The Freedom From Religion Foundation has urged two public schools in North Carolina to keep their graduation ceremonies secular.
After a high school in Raleigh and an elementary school in Moravian Falls had scheduled religion into their graduation functions, FFRF Staff Attorney Patrick Elliott wrote to two North Carolina school districts. Elliott cautioned the districts that courts have ruled public school graduation activities must not contain religion.
Athens Drive Magnet High School, part of the Wake County Public School System, scheduled a baccalaureate service immediately prior to its graduate reception on June 5. Last month, the school's principal and a teacher put out a request for representatives of various faiths to attend the service.
FFRF wrote to the district asking that the school system investigate and end all involvement with the baccalaureate.
"It does not matter if the school-sponsored service is optional, or if students are told they need not participate, attend or stay for the entire program," wrote Elliott. "A public high school cannot organize and sponsor these religious services."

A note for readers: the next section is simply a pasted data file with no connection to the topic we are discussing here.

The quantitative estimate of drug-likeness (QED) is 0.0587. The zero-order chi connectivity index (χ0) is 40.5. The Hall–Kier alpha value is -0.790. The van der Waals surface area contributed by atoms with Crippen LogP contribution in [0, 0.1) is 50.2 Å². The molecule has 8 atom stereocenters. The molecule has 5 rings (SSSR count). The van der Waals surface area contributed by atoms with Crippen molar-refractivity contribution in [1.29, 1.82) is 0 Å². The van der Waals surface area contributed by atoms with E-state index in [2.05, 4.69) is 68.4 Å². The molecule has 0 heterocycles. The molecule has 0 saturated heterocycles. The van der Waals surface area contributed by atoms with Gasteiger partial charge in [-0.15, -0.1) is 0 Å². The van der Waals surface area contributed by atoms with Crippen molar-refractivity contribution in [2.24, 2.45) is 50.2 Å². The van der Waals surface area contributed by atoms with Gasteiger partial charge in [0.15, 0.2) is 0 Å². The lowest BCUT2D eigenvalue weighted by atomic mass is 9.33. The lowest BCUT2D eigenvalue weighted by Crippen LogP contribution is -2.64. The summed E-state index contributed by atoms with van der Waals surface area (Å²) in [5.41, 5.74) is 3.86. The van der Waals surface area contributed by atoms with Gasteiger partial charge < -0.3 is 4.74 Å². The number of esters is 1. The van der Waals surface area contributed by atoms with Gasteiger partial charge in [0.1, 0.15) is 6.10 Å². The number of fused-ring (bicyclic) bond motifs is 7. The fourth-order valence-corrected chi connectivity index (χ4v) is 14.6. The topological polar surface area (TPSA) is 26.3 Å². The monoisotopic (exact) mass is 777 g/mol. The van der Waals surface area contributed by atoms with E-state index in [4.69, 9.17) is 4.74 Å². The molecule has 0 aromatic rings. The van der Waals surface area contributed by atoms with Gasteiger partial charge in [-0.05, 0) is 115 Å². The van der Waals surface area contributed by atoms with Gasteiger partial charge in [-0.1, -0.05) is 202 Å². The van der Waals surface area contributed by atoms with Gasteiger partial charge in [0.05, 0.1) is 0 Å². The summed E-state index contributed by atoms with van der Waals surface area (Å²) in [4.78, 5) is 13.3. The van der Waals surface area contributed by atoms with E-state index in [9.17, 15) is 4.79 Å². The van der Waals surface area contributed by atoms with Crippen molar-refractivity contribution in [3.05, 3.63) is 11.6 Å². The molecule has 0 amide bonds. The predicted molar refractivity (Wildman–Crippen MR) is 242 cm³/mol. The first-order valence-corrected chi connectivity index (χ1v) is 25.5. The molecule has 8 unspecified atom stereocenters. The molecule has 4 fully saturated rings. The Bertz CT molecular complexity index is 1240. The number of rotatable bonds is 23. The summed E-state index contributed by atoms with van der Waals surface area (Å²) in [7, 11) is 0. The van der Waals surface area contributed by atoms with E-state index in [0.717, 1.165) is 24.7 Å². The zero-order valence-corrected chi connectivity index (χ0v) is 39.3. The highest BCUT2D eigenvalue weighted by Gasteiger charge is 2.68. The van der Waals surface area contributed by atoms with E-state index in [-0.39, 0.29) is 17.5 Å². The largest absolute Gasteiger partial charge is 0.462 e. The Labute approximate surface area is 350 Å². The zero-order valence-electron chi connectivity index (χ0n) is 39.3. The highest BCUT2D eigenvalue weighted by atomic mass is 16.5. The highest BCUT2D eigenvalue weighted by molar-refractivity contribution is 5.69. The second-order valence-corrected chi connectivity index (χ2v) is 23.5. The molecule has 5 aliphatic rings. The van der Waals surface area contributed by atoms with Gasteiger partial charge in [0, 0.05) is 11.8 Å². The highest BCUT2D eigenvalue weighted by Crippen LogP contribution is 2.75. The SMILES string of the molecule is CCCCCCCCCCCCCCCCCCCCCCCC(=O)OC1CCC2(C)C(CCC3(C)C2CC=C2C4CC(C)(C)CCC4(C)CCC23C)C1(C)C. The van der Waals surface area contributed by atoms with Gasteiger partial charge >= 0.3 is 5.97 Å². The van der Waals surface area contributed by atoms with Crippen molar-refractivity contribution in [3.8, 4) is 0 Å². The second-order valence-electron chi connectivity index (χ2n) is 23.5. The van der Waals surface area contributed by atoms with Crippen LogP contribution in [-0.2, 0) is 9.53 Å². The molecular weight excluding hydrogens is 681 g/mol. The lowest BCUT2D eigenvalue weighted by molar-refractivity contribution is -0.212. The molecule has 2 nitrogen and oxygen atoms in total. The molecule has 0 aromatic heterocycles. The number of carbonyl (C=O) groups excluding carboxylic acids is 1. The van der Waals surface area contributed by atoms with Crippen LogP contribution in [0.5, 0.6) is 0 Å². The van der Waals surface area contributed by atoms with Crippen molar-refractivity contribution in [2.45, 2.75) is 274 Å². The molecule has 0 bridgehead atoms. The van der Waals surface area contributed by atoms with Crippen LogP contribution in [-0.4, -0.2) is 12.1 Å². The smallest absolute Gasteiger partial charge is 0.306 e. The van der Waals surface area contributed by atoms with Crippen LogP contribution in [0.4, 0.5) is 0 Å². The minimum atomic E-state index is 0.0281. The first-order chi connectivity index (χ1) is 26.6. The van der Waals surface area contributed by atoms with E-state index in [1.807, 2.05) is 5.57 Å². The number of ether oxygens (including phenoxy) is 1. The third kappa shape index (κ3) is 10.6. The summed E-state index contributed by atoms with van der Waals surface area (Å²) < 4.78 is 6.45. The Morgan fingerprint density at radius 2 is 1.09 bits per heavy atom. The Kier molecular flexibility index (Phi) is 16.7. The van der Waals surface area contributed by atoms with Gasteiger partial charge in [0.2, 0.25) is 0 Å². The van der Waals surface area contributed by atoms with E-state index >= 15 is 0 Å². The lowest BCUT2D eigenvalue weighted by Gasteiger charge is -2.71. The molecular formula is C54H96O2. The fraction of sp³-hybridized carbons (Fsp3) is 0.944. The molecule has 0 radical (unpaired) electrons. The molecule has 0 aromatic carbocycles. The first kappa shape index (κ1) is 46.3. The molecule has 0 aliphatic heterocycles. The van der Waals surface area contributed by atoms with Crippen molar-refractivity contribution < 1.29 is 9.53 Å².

FFRF was also made aware of a graduation ceremony at Moravian Falls Elementary School in Wilkes County Schools that had scheduled the ceremony to take place at a local Baptist church on June 1. During past ceremonies, which had also taken place at the church, there had been religious messages and iconography throughout the venue.
In FFRF's letter to Superintendent Mark Byrd, Elliott requested that the school district select a more appropriate, secular location. The school system verbally agreed not to host the elementary school ceremony in churches going forward.
"School graduations are the culmination of years of secular education, and should celebrate the student, not religion" says FFRF Co-President Annie Laurie Gaylor. "The schools have a duty to equally honor all students who are graduating, religious and nonreligious."
The Freedom From Religion Foundation is a national nonprofit organization with more than 29,000 members and chapters across the country, including over 600 members and the Triangle Freethought Society in North Carolina. Its purpose is to protect the constitutional principle of separation between state and church.
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